I used to pride myself in the fact that I rarely procrastinated on anything. That was before I developed a more intimate relationship with the Internet. The Internet shows me endless things that I have never seen before; it takes me into a world of endless links and hidden tunnels and secret passageways that transverse the caverns of cyberspace.
I am very sure that about 90% of the time I personally waste procrastinating is online. Most recently, I cam upon a discovery search engine called StumbleUpon. StumbleUpon is potentially one of the most interesting, time-gobbling, procrastination-inducing websites I have ever found. It is a discovery engine where the user indicates his or her general interests and pushes a “Stumble” button, whereupon a random and usually spectacular web page will appear. These pages show content that ranges from online games to breathtaking photography to humorous video clips to advice on how to deal with your micro-managing mother. You might “stumble upon” a list of the world’s most profound quotes, a site of medieval pie recipes from the cookbooks of royal chefs, links to small fairy-trinket boutiques, or a presentation of the world’s most insane leaders. You might also be bombarded with pictures of nauseatingly cute puppies and kittens, in which case you can hit a “dislike” button, which leads StumpleUpon to personalize your interests by using the principles of peer-sourcing and social networking. The New York Times is quoted on the StumbleUpon homepage, saying “"As you 'stumble' from site to site, you will feel as if you are channel surfing the Internet, or rather, a corner of the Internet that is most relevant to you."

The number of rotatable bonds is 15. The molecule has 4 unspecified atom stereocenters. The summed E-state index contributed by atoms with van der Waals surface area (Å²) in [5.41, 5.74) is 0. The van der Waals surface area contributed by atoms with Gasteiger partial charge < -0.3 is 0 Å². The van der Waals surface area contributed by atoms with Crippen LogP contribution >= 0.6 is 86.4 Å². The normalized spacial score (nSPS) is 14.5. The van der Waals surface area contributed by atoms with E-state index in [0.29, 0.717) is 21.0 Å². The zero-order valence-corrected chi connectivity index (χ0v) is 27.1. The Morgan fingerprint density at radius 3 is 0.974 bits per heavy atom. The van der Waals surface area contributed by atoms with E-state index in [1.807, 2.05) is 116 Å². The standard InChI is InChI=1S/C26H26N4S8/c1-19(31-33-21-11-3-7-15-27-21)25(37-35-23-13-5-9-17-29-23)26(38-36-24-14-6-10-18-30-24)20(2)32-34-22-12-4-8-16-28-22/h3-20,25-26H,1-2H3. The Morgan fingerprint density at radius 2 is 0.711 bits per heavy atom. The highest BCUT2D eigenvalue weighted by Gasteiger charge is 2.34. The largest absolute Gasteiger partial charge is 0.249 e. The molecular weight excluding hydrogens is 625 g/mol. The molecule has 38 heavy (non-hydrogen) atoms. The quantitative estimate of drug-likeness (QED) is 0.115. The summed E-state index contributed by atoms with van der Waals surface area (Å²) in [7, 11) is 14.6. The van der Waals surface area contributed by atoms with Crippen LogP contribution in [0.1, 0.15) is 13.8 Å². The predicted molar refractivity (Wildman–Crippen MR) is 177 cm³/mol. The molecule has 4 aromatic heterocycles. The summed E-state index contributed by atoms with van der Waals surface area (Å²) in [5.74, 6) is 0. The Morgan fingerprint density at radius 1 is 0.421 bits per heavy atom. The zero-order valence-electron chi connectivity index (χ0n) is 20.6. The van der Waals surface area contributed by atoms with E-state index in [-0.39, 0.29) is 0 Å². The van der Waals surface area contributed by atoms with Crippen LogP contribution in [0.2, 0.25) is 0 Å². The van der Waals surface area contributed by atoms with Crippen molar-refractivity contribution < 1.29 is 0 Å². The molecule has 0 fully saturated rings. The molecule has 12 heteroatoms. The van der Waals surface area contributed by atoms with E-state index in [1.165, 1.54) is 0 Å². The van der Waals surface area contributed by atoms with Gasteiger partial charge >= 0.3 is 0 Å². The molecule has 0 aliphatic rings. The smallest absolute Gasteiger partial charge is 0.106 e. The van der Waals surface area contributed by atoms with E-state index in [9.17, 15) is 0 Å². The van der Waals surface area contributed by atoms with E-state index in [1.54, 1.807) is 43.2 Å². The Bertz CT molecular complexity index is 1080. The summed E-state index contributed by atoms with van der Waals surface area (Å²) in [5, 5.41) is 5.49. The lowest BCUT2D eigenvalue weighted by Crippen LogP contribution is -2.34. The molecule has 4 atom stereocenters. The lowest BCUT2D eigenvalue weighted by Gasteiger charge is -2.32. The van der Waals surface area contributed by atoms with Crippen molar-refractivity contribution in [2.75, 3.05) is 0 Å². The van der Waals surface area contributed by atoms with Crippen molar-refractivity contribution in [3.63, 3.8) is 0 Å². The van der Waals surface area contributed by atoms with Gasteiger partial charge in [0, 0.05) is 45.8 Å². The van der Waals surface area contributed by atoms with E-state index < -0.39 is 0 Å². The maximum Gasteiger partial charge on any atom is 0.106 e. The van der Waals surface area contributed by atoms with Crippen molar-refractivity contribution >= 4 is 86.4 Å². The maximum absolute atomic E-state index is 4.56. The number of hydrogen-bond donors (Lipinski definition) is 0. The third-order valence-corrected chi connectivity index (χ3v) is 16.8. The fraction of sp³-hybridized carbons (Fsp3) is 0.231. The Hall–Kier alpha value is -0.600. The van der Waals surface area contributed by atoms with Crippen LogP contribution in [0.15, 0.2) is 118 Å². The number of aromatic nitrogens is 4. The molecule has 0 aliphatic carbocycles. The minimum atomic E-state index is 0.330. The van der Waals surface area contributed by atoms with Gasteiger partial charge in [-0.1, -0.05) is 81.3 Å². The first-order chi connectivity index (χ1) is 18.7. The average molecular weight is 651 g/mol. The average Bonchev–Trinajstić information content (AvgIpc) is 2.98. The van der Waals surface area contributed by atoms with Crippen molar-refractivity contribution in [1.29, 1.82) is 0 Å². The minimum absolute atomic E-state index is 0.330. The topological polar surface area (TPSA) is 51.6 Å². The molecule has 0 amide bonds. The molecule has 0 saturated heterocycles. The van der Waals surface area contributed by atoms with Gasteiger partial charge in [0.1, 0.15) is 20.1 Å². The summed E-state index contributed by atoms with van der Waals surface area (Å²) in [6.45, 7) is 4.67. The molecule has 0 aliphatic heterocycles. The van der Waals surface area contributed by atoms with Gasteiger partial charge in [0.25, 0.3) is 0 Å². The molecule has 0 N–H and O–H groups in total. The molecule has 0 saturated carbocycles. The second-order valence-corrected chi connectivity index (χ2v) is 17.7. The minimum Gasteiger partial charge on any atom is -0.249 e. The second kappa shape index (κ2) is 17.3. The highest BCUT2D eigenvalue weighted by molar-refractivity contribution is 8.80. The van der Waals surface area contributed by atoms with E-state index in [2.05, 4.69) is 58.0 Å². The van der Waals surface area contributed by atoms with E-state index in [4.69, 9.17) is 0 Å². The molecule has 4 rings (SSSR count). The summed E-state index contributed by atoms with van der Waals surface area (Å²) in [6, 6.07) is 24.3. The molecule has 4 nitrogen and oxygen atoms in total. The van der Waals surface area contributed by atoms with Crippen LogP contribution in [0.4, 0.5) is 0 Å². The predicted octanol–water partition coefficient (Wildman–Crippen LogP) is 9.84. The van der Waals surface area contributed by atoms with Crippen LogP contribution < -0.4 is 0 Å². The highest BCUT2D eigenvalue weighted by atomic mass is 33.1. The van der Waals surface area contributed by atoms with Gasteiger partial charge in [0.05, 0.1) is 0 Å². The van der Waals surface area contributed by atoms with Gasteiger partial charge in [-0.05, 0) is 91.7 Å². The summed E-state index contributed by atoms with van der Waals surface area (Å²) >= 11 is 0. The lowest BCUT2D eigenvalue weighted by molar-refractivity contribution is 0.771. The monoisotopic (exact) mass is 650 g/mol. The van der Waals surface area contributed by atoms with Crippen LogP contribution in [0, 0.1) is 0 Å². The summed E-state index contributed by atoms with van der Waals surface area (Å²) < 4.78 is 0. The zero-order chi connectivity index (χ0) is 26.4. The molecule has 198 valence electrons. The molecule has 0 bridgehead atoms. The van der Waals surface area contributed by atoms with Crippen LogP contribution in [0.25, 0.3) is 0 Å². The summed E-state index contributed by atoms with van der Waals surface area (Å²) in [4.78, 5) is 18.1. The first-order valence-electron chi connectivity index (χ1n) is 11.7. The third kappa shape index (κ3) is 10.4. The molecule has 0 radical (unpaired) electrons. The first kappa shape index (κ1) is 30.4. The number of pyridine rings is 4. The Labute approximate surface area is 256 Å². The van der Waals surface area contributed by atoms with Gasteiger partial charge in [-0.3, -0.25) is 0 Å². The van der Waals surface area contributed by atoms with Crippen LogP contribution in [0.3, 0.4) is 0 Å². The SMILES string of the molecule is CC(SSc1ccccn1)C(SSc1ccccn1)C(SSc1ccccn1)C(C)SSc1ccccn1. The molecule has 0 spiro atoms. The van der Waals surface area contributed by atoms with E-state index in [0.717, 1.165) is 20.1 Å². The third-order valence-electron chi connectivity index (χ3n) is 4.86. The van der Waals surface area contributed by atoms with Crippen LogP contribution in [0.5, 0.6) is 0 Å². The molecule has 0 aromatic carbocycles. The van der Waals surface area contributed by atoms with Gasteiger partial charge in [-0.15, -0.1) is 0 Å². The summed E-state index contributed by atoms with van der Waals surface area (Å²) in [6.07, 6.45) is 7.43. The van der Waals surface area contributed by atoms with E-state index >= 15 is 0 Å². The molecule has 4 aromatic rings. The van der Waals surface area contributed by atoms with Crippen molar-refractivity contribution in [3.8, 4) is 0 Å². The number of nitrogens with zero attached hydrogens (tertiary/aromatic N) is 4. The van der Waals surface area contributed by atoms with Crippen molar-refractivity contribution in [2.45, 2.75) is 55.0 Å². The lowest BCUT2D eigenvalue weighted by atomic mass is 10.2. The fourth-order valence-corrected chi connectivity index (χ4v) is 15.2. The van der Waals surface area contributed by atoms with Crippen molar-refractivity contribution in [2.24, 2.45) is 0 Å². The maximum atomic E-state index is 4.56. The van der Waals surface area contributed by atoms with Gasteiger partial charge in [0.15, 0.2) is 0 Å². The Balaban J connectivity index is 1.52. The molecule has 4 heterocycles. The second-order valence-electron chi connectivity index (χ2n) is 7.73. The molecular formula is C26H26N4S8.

StumbleUpon has successfully enticed users with personalized links to thousands of different websites since Novmber of 2001. The software was created by graduate students Garret Camp, Justin LaFrance, Eric Boyd and Geoff Smith while they attended school in Canada. The software for StumbleUpon became an instant success, and Brad O’Neill, a Silicon Valley investor, helped move the company to San Francisco. It grew exponentially from there, switching ownership by larger companies like eBay several times before it finally was bought back by the original creators and became independent again in 2009.
The first time I “stumbled upon” StumbleUpon, I spent a grand total of 8 hours just sitting in front of my computer, clicking the Stumble button like a lab rat pushing the dispenser pedal every few minutes for another hit of heroine. Did I just have 8 hours to kill, with no hovering responsibilities or work to do? Of course not. I had work coming out of my ears and I should have been sleeping instead of staring blankly at a computer screen at 3 am. Yet for some reason, all sense of urgency for my priorities slid down the drain as I was lead on an interactive and fascinating journey through cyberspace. Are time-sucking websites like StumbleUpon another outlet for Internet abuse? If left without some kind of monitor or cue to tear your eyes away from the screen, than yes, StumbleUpon is most definitely a website that holds the potential for individuals to abuse their use of the Internet.